The Tax Cuts and Jobs Act (H.R. 1) has been approved by Congress and is on its way to the White House. The most sweeping change to the U.S. tax code in decades cleared the Senate, 51 to 48 on December 20 followed by the House approval, 224 to 201, later the same day. President Trump has signaled his support for this tax legislation and is expected to sign the bill into law when it reaches the White House.
ECS has described the changes below which will impact individual taxpayers. Each taxpayer’s facts and circumstances are different and there may be actions you can take now to help minimize any projected increase in tax.
Some of the key changes to tax provisions in the tax bill include:
Most taxpayers can expect a reduction to your marginal tax rate. Absent non-tax cash-flow considerations, taxpayers should consider strategies of deferring income and accelerating deductions for 2017. This is generally consistent with conventional tax planning when tax rates remain steady year over year. Taxpayers should remain cautious however; as such strategies can subject taxpayers to the alternative minimum tax (AMT) and the potential 3% haircut on itemized deductions, thereby resulting in a higher overall tax liability. The effect of AMT can eliminate any perceived benefit of tax planning if not considered thoroughly. Furthermore, the type of income should also be considered as deductions offsetting income at the qualified dividends and long-term capital gains rate may not be as valuable as offsetting ordinary income in a subsequent year when analyzed on a combined basis. It is strongly encouraged that taxpayers work with their tax advisers to determine the potential impact of prepaying expenses.
Income deferral opportunities exist by contributing to qualified retirement plans, deferral of stock options, harvesting capital losses, utilizing installment sales or like-kind exchange opportunities, and deferring retirement plan/IRA distributions (other than required distributions). Generally, it is difficult for W-2 wage earners to shift wage income as they may not be in control of the timing of their cash wages. Opportunities may exist for certain earners with respect to the timing of the exercise of options or the timing of certain income as part of a nonqualified deferred compensation plan. Taxpayers should consider making the maximum contribution to their 401(k) retirement plan given the impact of compounding interest and tax-deferred income accumulation. These contributions lower current-year taxable income while the earnings grow tax-deferred. Moreover, if an employer offers an employer matching contribution, employees should review their contributions made to date to maximize their employer matching contributions in advance of year-end.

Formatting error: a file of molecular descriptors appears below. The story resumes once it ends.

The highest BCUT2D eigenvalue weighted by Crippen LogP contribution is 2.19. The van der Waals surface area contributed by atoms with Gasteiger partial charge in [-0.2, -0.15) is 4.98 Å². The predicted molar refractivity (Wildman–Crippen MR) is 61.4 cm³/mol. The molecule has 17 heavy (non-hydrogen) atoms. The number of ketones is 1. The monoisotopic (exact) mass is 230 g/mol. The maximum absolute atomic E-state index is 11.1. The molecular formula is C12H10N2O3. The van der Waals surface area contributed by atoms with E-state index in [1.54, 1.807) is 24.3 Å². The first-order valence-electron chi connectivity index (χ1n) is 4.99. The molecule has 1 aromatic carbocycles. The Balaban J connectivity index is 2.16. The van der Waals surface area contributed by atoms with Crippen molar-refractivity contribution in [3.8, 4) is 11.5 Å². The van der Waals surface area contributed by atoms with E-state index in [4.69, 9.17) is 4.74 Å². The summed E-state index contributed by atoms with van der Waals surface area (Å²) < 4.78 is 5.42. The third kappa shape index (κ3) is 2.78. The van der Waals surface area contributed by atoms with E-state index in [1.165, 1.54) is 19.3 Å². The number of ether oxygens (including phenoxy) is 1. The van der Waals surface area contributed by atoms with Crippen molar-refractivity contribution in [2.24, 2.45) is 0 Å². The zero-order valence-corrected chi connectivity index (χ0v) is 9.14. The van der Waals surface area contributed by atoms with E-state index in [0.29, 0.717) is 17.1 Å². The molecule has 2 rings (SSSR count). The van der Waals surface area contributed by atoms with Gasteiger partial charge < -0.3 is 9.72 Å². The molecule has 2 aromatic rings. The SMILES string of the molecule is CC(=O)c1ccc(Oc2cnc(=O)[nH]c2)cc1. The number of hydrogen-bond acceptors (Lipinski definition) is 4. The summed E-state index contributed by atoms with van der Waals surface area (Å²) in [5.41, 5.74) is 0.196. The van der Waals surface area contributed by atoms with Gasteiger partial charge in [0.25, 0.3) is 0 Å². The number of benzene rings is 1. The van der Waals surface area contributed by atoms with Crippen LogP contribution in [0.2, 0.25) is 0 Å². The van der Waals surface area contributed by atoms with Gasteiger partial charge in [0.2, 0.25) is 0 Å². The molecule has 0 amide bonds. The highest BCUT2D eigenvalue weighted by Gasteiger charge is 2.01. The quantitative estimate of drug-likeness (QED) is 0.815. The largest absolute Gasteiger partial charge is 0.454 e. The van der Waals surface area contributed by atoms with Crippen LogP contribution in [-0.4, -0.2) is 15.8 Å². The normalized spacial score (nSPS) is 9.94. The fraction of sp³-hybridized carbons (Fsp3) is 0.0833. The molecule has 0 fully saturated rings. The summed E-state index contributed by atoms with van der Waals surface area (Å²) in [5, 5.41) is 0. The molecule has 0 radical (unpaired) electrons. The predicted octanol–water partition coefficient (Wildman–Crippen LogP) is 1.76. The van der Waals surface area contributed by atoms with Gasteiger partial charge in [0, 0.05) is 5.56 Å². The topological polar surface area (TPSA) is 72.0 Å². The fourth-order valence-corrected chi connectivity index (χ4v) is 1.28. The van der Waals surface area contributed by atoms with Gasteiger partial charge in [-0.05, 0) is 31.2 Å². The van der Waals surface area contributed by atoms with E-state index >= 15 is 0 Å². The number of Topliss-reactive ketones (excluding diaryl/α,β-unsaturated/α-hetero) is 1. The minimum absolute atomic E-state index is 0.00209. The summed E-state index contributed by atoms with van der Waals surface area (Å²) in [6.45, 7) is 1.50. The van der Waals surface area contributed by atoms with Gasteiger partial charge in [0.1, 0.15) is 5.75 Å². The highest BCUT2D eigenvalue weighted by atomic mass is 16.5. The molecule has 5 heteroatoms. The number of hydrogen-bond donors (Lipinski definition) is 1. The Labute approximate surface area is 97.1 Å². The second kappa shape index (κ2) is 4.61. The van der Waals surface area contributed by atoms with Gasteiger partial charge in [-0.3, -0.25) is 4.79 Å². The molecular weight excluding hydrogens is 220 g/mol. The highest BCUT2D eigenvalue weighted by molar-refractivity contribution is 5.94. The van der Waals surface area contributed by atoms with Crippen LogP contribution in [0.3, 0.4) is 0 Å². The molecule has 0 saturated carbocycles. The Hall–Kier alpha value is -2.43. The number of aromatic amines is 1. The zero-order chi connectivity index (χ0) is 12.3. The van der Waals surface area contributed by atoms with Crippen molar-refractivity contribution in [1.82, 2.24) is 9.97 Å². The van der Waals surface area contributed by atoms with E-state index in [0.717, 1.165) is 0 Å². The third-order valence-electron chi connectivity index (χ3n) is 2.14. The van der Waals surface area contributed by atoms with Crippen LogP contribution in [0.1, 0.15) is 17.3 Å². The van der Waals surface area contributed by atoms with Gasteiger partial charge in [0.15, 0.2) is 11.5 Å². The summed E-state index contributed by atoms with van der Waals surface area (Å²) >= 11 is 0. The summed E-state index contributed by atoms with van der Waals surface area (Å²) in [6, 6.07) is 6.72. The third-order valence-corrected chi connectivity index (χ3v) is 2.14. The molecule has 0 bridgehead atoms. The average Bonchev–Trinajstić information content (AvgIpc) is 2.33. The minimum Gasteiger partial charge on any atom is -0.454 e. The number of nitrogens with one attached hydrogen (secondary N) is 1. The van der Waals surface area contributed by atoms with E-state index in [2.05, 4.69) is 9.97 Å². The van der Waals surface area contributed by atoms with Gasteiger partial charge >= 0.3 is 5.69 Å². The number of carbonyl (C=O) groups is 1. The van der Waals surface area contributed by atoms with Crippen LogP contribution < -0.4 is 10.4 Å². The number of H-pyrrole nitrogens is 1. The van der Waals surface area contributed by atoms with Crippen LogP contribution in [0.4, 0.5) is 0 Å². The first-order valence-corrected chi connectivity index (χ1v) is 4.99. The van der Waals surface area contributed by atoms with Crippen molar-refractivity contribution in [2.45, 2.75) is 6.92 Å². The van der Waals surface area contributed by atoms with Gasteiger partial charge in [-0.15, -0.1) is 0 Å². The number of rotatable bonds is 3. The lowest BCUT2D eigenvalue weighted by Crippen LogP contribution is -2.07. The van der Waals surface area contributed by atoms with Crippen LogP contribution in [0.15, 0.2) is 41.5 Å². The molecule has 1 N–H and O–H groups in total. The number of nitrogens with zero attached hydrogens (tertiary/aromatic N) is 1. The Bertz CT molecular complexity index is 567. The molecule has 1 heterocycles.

Possible deduction increases come from using business losses, pre-paying business expenses, applying accelerated depreciation strategies for business use assets, offsetting ordinary income via SEP-IRAs and solo 401(k) plans, etc. Possible deductions are dependent on each taxpayer’s facts and circumstances.
The increased standard deduction may cause many taxpayers to lose the benefit of any itemized deductions in subsequent years. For example, the standard deduction for married filing jointly increases to $24,000. Therefore, only those with allowable mortgage interest, property taxes, and charitable contributions in excess of $24,000 would receive any tax benefit. Consequently, taxpayers should focus on accelerating itemized deductions into 2017 if their itemized deductions are generally above the current standard deduction, but below the 2018 standard deduction. These items include medical expenses, state and local income taxes, real estate taxes, charitable deductions, tax preparation fees, investment fees, etc. For example, a charitable contribution of $15,000 absent other deductions would provide benefit for a married couple to itemize on their 2017 tax return, but the tax benefit from those donations wouldn’t under the proposed higher standard deduction. For those taxpayers who are charitably inclined, contributions to a donor advised fund would allow for a deduction in 2017 while the tax rates are higher. Contributions to donor advised funds can be sent to a qualified organization of your choice after the year, but contributions made to the donor advised fund in the current year give rise to a current year deduction. After considering AMT exclusions, cash-flow considerations, and tax-rate analysis, it may be beneficial to pre-pay some itemized deductions. Please work with your tax adviser to determine how best to maximize deductibility of these expenses.
For taxpayers not subject to AMT, prepaying real estate taxes can provide for a tax benefit on the 2017 returns given the $10,000 limitation in 2018 and beyond. Because the real estate taxes for these counties are assessed and paid in arrears, a tax deduction for prepayment would be available. For residents in the Chicago area, the first installment of 2017 Cook County real estate taxes are due in February 2018. Real estate taxes for Lake and McHenry Counties are due in June 2018. Guidelines for prepayment vary by county. Local county guidelines are as follows:
· Participants can pay the first installment of their 2017 Cook County real estate taxes, which would equal 55% of their final 2016 real estate taxes paid in 2017
· Checks should be payable to Cook County Treasurer and include your name, address, PIN, phone number, email address and “prepayment” in the memo line
· Prepayment must be postmarked by December 31 or brought to the Cook County Treasurer’s office
· Prepayment amounts can be no more than the present year taxes and must be received between December 1 and December 29, 2017
· Checks should be payable to Lake County Treasurer and include your PIN and “Pre-Payment” in the memo line
· Refunds will be given only if the taxes calculate less than the pre-paid amount